"Chicago, early 1940s:

One, two, three a'leary,
Four, five, six a'leary,
Seven, eight, nine a'leary,
Ten a'leary, USA!...

[Folk singer] Jean Redpath pointed out, as she was doing one of these ball-bouncing/leg-cross-over games, that there is a line in [the British folk song] Piers Plowman about beggars sitting at the city gate, "Legs aleery." I'm not sure of the spelling, but the meaning was clear: they had their legs crossed, i.e.: sitting in what we call "Indian fashion." In the game, of course, the player crosses her leg (this is usually considered a girl's game) over the bouncing ball." Jazz Lyric '1 2 3 O'Lairy' - Count Basie 1940; posted by Sandy Paton; 19 May 99 -10:08 PM
According to this information quoted by Sandy Paton, "o'lairy" pronounced "oh-LEER-ree"] means "legs crossed". Traditionally, when children bouncing a ball say the word "o'lairy" as part of a rhyme, they were supposed to raise one leg and bounce the ball under that leg. Or when children playing jump rope (skipping rope) say "o'lairy", they were supposed to cross their legs. Nowadays, in the United States, that movement is called jumping "criss cross".

However, I don't mean to imply that children singing "Sissy In The Barn" crossed their legs when they sang the words "o'leary". Actually, I believe that they probably did no such thing. In my opinion, the traditional meaning of the word "o'lairy" became largely unknown to children in the United States, if not elsewhere, decades ago. Children sang or recited "o'lairy" because it was/is a part of a rhyme or song, but they didn't/don't attach any particular meaning to it.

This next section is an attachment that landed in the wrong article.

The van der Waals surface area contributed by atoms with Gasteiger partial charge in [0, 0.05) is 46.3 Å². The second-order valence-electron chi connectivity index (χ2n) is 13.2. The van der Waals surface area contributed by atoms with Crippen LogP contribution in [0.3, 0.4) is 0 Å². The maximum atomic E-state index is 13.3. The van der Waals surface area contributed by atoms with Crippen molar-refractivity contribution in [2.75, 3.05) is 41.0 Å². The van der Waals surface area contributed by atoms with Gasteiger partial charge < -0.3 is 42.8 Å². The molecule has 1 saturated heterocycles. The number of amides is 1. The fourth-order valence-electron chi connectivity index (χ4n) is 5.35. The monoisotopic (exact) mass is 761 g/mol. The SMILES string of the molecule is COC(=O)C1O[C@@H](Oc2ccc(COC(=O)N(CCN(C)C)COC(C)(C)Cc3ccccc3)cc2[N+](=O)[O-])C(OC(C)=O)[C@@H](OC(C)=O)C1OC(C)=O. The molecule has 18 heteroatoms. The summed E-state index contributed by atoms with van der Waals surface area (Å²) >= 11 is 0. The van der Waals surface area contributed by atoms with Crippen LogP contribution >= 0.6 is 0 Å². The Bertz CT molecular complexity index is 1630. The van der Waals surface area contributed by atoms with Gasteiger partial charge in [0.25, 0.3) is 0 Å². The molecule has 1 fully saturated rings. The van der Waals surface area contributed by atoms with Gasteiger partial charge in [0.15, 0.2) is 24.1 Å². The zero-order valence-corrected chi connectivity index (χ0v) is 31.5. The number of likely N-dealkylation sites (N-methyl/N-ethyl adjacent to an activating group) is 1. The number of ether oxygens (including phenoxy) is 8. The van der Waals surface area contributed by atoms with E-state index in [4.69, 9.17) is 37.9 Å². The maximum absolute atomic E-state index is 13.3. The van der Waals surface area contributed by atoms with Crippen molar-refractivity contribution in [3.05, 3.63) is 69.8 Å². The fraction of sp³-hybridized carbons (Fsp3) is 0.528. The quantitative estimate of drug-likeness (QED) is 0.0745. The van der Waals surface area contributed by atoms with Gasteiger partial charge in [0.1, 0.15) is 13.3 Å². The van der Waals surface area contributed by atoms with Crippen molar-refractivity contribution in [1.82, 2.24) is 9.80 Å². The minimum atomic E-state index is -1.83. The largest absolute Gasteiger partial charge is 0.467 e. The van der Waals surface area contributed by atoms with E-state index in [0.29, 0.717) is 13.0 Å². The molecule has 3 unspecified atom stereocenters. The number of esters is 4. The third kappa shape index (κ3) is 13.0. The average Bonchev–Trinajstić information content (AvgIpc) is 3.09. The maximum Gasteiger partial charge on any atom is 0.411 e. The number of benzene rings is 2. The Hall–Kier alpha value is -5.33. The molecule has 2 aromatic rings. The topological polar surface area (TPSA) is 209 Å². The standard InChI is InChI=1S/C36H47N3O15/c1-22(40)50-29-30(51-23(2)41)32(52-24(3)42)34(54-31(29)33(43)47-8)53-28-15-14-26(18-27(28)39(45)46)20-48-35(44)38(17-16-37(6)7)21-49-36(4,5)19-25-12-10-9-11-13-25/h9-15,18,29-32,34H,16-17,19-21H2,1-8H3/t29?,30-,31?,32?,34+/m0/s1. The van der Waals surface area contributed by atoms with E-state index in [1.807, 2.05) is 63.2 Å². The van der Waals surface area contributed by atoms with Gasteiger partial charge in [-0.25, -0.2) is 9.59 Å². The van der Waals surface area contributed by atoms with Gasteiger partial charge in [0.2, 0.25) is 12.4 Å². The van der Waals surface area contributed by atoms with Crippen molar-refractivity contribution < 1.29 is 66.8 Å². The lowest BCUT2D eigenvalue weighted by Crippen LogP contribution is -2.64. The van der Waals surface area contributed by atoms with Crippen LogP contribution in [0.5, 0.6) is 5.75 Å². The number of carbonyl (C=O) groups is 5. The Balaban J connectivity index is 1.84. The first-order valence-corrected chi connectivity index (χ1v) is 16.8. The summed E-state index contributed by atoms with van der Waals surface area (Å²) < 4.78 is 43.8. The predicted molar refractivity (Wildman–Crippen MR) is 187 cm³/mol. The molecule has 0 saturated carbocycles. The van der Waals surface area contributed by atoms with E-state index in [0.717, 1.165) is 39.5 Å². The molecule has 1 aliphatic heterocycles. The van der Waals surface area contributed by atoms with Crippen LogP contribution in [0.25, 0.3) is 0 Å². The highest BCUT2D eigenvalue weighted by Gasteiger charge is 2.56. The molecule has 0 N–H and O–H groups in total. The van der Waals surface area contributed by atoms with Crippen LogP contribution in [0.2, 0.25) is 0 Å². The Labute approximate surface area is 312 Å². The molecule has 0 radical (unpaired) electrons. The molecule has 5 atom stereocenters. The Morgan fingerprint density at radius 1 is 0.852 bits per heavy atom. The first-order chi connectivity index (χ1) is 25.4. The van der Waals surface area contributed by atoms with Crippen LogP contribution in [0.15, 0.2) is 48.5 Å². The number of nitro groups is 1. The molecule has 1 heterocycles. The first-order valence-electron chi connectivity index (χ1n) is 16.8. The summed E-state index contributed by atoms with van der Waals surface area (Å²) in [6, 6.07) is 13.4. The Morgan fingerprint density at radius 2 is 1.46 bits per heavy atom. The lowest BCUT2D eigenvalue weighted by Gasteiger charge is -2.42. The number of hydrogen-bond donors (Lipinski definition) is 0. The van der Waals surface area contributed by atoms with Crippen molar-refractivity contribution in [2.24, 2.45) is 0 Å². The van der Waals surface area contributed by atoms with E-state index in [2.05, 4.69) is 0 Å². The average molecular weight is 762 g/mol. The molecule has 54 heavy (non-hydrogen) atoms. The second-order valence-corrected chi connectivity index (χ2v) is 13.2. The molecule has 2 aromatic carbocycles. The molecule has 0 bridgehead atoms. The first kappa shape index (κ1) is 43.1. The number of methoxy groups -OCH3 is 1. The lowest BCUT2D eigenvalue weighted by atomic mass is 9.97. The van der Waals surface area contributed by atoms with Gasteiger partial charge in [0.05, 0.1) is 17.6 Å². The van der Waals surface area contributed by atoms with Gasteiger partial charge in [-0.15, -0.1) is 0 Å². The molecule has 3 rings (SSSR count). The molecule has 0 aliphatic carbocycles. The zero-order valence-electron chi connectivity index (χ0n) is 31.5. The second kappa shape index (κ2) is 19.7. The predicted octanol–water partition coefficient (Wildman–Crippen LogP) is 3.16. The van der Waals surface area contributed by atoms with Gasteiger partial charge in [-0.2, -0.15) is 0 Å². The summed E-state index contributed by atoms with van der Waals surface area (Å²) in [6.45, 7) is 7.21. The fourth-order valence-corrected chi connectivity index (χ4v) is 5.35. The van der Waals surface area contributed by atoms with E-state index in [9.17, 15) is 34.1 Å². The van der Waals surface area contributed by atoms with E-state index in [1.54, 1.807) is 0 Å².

My opinion is that children started singing "o'leary" at the end of that line in "Sissy In The Barn" because they were familiar with the "o'leary" at the end of lines of text in children's rhymes & game songs. The "jine the wedding" with its outdated word "jine" was eventually dropped and was replaced by the words "de barn o'lairy" ["the barn o'lairy"] ["Sissy in the barn the barn o'lairy"].

Also notice how the words "o'lairy" [and similar sounding forms] were changed in Example #4 to the words "the levee". A levee is "an embankment built to prevent the overflow of a river."

In addition, it should be noted [no pun intended] that the words "the barn o' lairy" has five beats while the words "jine the weeding" has four beats. Yet Black children would have no difficulty whatsoever elongating the word "wedding" to make the words "the barn o'lairy" substitute for those earlier words.
"Bon Ton" and "Bye and Bye"
Example #3 of "Sissy In The Barn" posted above gives "Bon Ton" as the alternate title for that song.

"Oh bye and bye" in the line "Oh, bye-an'-bye put yo' arms around me" may have been an unintential folk etymology replacement for the words "bon ton".
"Bye and bye" means "eventually". In my opinion, that meaning doesn't fit the theme of the song as well as the meaning for the words "bon ton".

In the lyrics "O Bon Ton ["oh bon bon"] put your arms all around me", bon ton [bon bon] is similar to the affectionate terms "my sweetie, "my honey" or "my dearest one". However, "bon ton" also carries a connotation of a person with high fashion & sophistication.